In a floor statement yesterday, Senator Carl Levin, Chairman of the Permanent Subcommittee on Investigations for the Committee on Homeland Security and Government Affairs, blasted the IRS for allowing 501(c)(4) organizations to “exploit” the tax code and spend millions on political campaign activity. In connection with his statement, the Senator released four letters between Senator Levin and the IRS. In the final letter, the IRS revealed that it has “more than 70 ongoing examinations of section 501(c)(4) organizations,” although in the past six months it has not sought to revoke the exemptions of any 501(c)(4) organizations.
The revelation that the IRS is actively conducting more than 70 audits of 501(c)(4)s is something of a surprise to many in the exempt-organizations bar. Just last week, at an ABA joint meeting of the Section of Taxation and Section of Real Property, Trust & Estate Law, an informal straw poll was taken among exempt-organization lawyers active in the tax and election law space as to whether anyone was assisting clients with audits of 501(c)(4) organizations—nearly no one raised their hands. Perhaps the bulk of the audits do not implicate significant political campaign activities by the (c)(4)s, notwithstanding the apparent suggestion in the IRS letters to the contrary.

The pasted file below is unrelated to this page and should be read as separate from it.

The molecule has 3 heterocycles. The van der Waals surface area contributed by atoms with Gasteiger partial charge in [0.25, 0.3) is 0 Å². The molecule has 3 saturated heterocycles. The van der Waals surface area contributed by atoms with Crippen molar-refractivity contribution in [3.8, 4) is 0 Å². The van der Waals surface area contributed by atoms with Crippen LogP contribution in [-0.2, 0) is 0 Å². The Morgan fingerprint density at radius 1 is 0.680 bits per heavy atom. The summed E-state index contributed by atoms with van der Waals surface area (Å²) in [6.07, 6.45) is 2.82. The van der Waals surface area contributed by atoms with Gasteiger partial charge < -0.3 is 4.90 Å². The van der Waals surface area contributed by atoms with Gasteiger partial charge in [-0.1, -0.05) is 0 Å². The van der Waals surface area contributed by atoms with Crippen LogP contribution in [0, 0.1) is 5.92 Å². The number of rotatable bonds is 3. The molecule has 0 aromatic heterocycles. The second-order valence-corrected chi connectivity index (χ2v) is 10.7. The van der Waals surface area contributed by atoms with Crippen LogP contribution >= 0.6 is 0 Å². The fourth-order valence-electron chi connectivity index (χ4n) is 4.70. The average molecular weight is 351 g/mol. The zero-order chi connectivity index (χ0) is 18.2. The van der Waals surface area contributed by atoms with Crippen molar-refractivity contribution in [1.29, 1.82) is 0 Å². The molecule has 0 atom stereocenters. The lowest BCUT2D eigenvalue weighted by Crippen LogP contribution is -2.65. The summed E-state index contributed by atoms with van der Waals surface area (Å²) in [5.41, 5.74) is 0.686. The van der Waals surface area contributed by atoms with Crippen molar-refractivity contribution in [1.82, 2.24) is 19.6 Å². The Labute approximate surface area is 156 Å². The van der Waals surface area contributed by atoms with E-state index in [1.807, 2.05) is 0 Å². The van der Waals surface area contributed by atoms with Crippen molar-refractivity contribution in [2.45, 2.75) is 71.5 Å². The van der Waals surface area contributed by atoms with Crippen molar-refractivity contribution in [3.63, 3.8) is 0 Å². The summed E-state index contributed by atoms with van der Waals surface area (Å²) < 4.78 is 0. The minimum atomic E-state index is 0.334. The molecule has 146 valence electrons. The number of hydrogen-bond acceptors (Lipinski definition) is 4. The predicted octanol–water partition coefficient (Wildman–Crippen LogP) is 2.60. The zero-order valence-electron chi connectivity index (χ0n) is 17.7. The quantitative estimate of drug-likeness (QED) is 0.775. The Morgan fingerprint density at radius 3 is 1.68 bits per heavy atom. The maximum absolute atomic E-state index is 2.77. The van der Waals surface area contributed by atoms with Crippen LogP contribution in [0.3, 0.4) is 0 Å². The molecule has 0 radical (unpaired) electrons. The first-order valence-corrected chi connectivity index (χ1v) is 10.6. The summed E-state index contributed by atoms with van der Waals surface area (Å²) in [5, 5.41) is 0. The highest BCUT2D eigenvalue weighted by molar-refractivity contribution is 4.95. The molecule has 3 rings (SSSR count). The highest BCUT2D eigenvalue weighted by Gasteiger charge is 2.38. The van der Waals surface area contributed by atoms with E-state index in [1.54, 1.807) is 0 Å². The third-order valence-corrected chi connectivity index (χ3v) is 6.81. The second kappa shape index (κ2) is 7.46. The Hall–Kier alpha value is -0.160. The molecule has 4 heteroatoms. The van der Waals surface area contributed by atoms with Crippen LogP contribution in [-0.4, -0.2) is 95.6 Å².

The balance of the correspondence reflects Senator Levin’s view that 501(c)(4) organizations must operate “exclusively” for the promotion of social welfare and cannot conduct any political campaign activity. In 1959, the Treasury Department issued regulations interpreting section 501(c)(4) to mean that organizations can qualify as social welfare organizations and conduct political campaign activity as long as the latter is not their “primary” activity. Senator Levin argues that “new abuses require a review of an IRS regulation.”